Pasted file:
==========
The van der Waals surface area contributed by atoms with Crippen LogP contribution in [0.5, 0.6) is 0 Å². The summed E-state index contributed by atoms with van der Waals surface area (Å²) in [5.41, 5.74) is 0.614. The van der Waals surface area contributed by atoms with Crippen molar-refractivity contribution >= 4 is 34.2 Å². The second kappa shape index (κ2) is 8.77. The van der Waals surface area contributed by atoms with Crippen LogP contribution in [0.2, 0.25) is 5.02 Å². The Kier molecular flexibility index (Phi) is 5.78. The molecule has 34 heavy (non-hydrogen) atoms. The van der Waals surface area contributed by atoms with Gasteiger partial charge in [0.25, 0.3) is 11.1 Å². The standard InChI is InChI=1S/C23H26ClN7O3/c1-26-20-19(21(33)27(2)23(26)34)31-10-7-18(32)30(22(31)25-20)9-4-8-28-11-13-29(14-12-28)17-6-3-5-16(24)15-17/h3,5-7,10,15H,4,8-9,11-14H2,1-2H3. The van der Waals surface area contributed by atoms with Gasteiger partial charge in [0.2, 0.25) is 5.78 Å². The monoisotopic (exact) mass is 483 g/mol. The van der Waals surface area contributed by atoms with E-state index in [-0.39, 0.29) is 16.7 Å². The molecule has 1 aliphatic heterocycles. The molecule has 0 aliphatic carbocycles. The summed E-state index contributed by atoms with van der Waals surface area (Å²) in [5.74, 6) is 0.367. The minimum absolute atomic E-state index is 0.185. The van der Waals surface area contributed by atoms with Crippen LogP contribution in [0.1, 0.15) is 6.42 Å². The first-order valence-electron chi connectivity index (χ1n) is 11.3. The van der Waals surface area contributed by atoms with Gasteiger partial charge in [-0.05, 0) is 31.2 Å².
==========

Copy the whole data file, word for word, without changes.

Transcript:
The van der Waals surface area contributed by atoms with Crippen LogP contribution in [0.5, 0.6) is 0 Å². The summed E-state index contributed by atoms with van der Waals surface area (Å²) in [5.41, 5.74) is 0.614. The van der Waals surface area contributed by atoms with Crippen molar-refractivity contribution >= 4 is 34.2 Å². The second kappa shape index (κ2) is 8.77. The van der Waals surface area contributed by atoms with Crippen LogP contribution in [0.2, 0.25) is 5.02 Å². The Kier molecular flexibility index (Phi) is 5.78. The molecule has 34 heavy (non-hydrogen) atoms. The van der Waals surface area contributed by atoms with Gasteiger partial charge in [0.25, 0.3) is 11.1 Å². The standard InChI is InChI=1S/C23H26ClN7O3/c1-26-20-19(21(33)27(2)23(26)34)31-10-7-18(32)30(22(31)25-20)9-4-8-28-11-13-29(14-12-28)17-6-3-5-16(24)15-17/h3,5-7,10,15H,4,8-9,11-14H2,1-2H3. The van der Waals surface area contributed by atoms with Gasteiger partial charge in [0.2, 0.25) is 5.78 Å². The monoisotopic (exact) mass is 483 g/mol. The van der Waals surface area contributed by atoms with E-state index in [-0.39, 0.29) is 16.7 Å². The molecule has 1 aliphatic heterocycles. The molecule has 0 aliphatic carbocycles. The summed E-state index contributed by atoms with van der Waals surface area (Å²) in [5.74, 6) is 0.367. The minimum absolute atomic E-state index is 0.185. The van der Waals surface area contributed by atoms with Crippen LogP contribution in [0.1, 0.15) is 6.42 Å². The first-order valence-electron chi connectivity index (χ1n) is 11.3. The van der Waals surface area contributed by atoms with Gasteiger partial charge in [-0.05, 0) is 31.2 Å².